All the benefits of indoor plants

Spring. Time for walks, picnics in the park, first evenings outdoors and training outside the walls of the gym for those who do not even think about it in winter. Even lovers of the cold seasons can’t deny it: spending more time outside the home, outside the office or any other built environment is a real liberation: a breath of air, which invigorates the body and lifts the mood. On the other hand, the need to live in contact with nature is written in our DNA as human beings, and the routine imposed by urban life has only confirmed this.
Several cities are already making efforts to take shelter, making urban spaces more liveable, which are designed for well-being. However, since significant and large-scale change can take a long time to materialise, you might be asking yourself if the only effective solution is to choose to live outside the city. Well – we know it is not the only answer.

Bringing nature into the home with indoor plants

The introduction of all kinds of plants in interiors, especially in homes but also in offices, is a trend that today appears to be constantly growing. Surely, the sensitivity to beautiful spaces developed in particular by social media based on photography has played a far from indifferent role in the affirmation of this trend, but reducing everything to the aesthetic factor would mean leaving aside a fundamental element of the question. In short, it can be said that the trend of the houseplant has merged two trends of a higher level: the almost maniacal attention to the aesthetics of the spaces, and the increasing awareness of people about wellness, from which naturally derives the desire to make their own lifestyle oriented to well-being.

Spending most of your time, when not all of your days, in built environments and poor green areas has a negative effect on physical and mental health is so well know.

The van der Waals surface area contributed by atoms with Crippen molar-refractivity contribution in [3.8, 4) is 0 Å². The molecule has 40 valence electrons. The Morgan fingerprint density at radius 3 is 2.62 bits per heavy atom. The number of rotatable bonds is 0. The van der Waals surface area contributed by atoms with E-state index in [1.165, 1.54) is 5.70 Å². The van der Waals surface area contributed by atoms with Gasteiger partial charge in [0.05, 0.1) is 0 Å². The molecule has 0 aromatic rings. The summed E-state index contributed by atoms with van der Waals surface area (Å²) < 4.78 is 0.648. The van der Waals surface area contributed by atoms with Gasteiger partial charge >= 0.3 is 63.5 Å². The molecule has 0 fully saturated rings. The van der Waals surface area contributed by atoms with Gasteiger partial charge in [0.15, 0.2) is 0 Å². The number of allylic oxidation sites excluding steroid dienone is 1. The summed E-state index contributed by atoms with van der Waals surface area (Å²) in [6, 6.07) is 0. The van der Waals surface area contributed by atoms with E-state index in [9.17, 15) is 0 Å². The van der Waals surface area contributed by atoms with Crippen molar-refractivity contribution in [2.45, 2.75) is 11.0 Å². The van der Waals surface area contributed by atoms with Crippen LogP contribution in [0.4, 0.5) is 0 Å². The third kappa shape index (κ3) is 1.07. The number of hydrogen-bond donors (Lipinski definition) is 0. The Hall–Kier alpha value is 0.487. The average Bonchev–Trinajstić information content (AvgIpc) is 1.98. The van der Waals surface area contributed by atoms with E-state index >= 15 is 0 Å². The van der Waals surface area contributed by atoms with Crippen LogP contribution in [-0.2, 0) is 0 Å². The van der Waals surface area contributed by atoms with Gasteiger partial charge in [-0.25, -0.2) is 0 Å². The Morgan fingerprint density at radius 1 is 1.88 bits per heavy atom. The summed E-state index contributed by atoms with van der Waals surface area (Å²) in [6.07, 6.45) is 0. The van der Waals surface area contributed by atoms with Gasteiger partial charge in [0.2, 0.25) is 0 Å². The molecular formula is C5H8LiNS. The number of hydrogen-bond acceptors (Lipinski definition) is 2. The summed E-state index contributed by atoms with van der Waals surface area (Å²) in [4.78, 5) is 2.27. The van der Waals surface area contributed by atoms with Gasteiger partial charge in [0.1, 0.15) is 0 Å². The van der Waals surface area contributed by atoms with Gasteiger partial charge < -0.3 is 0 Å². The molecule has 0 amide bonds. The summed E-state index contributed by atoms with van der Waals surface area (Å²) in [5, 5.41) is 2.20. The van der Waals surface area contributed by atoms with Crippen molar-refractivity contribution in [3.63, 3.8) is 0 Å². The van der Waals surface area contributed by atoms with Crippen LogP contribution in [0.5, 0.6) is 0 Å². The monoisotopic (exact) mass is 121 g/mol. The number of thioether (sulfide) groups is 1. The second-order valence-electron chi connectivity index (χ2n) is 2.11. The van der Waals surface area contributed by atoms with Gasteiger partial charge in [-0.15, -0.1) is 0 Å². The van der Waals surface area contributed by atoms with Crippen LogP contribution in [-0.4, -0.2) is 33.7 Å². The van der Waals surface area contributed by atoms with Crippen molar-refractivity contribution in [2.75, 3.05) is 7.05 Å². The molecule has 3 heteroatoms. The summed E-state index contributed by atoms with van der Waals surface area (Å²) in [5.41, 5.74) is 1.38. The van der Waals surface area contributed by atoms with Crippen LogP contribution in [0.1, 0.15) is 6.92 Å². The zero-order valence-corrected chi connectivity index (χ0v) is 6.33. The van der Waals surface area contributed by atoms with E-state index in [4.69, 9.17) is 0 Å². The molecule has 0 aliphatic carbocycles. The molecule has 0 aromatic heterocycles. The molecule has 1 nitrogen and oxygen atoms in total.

In short, far from understanding plants only as a decoration, city dwellers have begun to see them as one of the immediate solutions to improve their quality of life. And certainly not without reason: the benefits of introducing natural elements into the home, or any other space surrounded by walls and covered by a roof, are numerous and, in some cases, even unexpected.

The benefits of indoor plants

When it comes to the health benefits of plants, the first thing that comes to mind is the improvement of the quality of the air that comes from oxygen production. In fact, the contribution that plants can make to people's health and well-being has to do above all with the quality of what we breathe. But plants do not only improve air quality by producing oxygen: first of all, the activity of absorbing CO2, which is fundamental for the life of plants, must of course be mentioned, but we must not forget their role in regulating humidity levels and in absorbing chemical compounds that are harmful to humans, such as formaldehyde.
In addition, numerous studies have found that living near plants increases levels of productivity, concentration, creativity and relieves stress, ensuring a higher level of generalised well-being. And, perhaps unexpectedly, plants seem to be an excellent ally also for training.

Indoor plants and training

We have just seen: plants increase productivity, which is a considerable benefit for those who can only spend a few hours a week on training and therefore want to get the most out of it. By absorbing the background noise and airborne toxins that cause various physical problems, especially headaches, the plants allow you to concentrate on what you are doing and engage in training without distractions or discomforts.
In addition, plants seem to have a very positive effect of strengthening the immune system. It has been studied especially in a hospital setting: by reducing stress and anxiety levels, plants can help patients recover from a traumatic illness or episode. Similarly, there are those who have proposed to introduce green elements, such as plants or even instruments made of natural materials, in the training of athletes who need to recover quickly after a particularly demanding performance or training, if it is not possible to train outdoors.
Between swimming pools, showers and saunas, gyms and fitness centres tend to have very high levels of humidity in the air. Plants, it was said, are extraordinarily useful in regulating humidity, but they can help to make gyms healthier and more pleasant places in another way: training equipment emits CO2, whose levels naturally increase as the number of people present increases, and it is clear that in this even a plant can make a difference, significantly improving the quality of the air.

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